"No, just old ones. Good ones, mostly. What it was like to be young and full of shit. Good times with Louise, too." He let out a sigh. "I'm just having trouble remembering that the good times really were good, but Karin sort of reminded me of it a little."

"Al, good deal," Scooter said. "We've been worried about you. All of us, on this team, Jeff and Michelle, and they tell us the other teams, too. It's good to see you pulling yourself together."

"You and Crystal was right," he replied. "I needed to get back down here again. Thanks, Scoot. You're a damn good kid, and from everything I hear you're doing damn fine. I'm just damn glad that Crystal thought of you to call last spring."


The next morning they started down through the Roaring Twenties. Though there would be worse to come, it was an exciting time, even for the boatmen -- they felt that now they were getting into what the Canyon had to offer. Scooter was of the opinion that the scenery from North Canyon down through about Buck Farm Canyon was her favorite of the whole thing -- it was much more intimate than a lot of the rest of the Canyon, and in a place of spectaculars, it was particularly spectacular.

The first part of the Roaring Twenties was tough enough that Crystal rowed her raft, rather than let Randy do it. Scooter didn't pay much more attention than that since it was a busy time, and she liked to soak up the scenery in the spare moments. Some day, she promised herself, she was going to run this with another boatman at the oars so she could just relax and enjoy it.

The heart of the Roaring Twenties is the part between miles 23 and 25 -- the miles numbered from Lee's Ferry -- where five pretty serious rapids came one after another. Things went well most of the way through, but in 24 Mile Rapids a rogue wave knocked Scooter's raft a little sideways, and caught her a little off balance. A sweep stroke she attempted with an oar didn't have quite the power it needed, and they went through a big stopper wave cornerwise. One of the passengers, a quiet, late-thirtyish guy named Dallas, had either not been holding on too well or was caught by surprise, for when the boat lurched and the wave came over the bow, he went with it. He swept sideways past Scooter's feet, made a wild grab for the lifeline that ran around the edge of the boat, and caught it with one hand. Scooter made a strong stroke to straighten the raft out, let go of one oar, reached out and grabbed his life jacket, and by some combination of pure strength and adrenaline, helped by the boat's movement, the way the waves were working, and the customer's effort, her big heave brought him back onto the floor of the raft. She grabbed the free oar, stabilized the boat, ran out the wave train, and pulled into the eddy below before heaving a big sigh of relief.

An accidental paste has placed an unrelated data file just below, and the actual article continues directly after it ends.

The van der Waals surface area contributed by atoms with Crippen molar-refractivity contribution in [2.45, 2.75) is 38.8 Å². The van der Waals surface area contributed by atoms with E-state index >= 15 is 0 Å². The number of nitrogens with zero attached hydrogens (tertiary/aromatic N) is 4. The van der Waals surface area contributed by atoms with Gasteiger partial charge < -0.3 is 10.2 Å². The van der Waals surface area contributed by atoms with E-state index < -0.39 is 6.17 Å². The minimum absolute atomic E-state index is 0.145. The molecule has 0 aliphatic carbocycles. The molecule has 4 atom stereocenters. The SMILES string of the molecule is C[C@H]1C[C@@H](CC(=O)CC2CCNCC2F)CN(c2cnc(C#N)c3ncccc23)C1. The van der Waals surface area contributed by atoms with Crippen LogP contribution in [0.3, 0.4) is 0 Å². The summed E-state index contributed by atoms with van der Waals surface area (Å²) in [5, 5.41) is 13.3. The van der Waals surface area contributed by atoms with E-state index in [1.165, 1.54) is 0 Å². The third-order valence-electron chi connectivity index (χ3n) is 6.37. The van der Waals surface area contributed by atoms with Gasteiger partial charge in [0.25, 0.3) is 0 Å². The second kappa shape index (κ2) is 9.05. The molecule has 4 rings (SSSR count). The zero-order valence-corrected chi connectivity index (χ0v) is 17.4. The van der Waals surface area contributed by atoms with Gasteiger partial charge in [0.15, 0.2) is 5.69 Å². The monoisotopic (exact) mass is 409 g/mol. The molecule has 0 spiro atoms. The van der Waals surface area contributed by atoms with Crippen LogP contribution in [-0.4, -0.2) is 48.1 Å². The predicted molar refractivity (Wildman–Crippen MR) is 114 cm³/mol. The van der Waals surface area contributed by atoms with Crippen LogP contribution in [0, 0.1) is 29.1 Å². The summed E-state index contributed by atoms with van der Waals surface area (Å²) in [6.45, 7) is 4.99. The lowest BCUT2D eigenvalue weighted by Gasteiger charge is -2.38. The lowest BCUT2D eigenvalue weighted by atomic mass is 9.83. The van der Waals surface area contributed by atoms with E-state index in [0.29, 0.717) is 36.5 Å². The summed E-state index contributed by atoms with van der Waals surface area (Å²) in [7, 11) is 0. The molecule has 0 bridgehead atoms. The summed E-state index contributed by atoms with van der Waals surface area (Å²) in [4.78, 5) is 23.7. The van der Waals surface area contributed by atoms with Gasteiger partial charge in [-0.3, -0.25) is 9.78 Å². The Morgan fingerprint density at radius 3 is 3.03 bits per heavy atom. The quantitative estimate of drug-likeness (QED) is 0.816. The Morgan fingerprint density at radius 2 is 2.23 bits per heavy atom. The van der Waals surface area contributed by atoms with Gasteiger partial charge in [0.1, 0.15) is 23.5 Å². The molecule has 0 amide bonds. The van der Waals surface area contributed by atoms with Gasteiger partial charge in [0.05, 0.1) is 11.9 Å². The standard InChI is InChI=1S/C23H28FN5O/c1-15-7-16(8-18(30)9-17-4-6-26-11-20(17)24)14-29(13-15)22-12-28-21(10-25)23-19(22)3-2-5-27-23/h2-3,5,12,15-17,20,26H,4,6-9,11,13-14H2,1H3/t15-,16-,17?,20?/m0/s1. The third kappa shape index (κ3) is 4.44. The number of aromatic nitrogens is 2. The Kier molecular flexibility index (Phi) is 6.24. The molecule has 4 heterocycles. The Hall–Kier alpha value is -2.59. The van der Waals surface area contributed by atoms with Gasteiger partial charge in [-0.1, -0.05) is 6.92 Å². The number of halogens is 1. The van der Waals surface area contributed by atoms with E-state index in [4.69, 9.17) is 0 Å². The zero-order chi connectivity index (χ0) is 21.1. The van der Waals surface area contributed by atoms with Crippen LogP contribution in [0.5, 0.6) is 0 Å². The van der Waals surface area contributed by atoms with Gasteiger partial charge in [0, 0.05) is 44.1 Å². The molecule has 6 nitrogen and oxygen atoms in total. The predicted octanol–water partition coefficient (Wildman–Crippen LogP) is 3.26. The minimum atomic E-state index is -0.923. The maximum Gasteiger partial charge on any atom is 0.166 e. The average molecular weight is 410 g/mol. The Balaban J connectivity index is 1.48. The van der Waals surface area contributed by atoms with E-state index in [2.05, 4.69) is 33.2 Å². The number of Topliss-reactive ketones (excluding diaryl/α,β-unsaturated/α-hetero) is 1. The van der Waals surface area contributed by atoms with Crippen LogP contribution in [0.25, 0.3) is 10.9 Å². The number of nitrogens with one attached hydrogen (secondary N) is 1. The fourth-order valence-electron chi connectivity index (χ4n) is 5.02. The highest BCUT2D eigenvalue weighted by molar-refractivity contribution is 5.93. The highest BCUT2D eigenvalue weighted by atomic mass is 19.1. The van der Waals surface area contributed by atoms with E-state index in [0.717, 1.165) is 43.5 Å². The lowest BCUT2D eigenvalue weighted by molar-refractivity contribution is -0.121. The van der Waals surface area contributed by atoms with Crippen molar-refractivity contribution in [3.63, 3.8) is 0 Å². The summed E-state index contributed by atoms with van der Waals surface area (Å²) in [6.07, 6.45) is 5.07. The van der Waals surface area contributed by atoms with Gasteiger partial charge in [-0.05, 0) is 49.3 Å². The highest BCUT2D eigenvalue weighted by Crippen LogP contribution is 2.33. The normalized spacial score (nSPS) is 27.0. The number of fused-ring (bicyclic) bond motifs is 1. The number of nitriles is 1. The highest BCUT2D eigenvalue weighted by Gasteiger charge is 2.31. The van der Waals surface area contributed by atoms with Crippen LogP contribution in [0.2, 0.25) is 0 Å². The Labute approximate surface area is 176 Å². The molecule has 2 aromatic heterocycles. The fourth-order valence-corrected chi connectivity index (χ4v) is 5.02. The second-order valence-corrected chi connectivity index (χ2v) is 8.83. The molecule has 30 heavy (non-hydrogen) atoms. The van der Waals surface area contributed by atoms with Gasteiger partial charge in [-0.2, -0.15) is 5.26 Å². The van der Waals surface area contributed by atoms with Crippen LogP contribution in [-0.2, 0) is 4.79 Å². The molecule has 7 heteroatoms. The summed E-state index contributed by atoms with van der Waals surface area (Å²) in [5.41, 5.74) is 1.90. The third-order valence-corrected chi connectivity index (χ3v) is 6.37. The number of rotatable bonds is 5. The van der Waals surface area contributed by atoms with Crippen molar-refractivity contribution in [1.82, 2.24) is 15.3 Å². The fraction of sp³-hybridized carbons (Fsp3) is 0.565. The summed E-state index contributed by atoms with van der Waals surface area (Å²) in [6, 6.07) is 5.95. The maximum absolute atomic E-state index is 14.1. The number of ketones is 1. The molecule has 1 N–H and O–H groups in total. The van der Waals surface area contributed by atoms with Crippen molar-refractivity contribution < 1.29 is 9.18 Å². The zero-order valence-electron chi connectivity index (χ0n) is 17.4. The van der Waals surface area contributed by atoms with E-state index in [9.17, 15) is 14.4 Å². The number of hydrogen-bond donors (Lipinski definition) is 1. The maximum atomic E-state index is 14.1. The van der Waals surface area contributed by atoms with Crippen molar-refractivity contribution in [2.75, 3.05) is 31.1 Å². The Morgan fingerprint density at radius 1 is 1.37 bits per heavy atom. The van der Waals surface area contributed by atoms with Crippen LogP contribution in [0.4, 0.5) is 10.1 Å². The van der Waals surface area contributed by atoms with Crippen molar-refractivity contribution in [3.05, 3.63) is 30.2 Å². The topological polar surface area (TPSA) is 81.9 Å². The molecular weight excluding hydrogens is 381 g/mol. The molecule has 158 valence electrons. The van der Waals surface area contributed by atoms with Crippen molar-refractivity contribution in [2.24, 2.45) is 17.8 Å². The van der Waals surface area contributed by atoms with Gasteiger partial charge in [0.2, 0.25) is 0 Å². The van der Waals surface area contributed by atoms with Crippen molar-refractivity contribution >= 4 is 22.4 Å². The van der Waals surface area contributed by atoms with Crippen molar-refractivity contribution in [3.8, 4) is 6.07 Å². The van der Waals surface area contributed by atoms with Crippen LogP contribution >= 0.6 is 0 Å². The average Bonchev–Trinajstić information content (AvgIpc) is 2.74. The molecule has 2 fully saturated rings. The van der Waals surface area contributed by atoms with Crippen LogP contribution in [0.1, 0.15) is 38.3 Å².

"Thanks, Scooter," Dallas puffed from excitement. "I should have been holding on better."

Scooter realized that she'd been getting a little complacent and should have been more ready. It was the first serious incident she'd had in the Canyon, the first washout, and just sheer damn luck had kept the customer from becoming a swimmer. "No big deal," she replied with a calm she didn't feel, "Just goes to show you how quick the devil can come to lunch down here."

Since Scooter had been on point again, everyone in the party saw the incident. In a few seconds, Crystal came floating up. "Everything OK?" she asked.

"Yeah, no problem," she shrugged.

"Want us to take point for a while?" Crystal asked.

"Yeah, why not?" Scooter grinned. "It'll take us a minute to wring this guy out, anyway. We'll take sweep."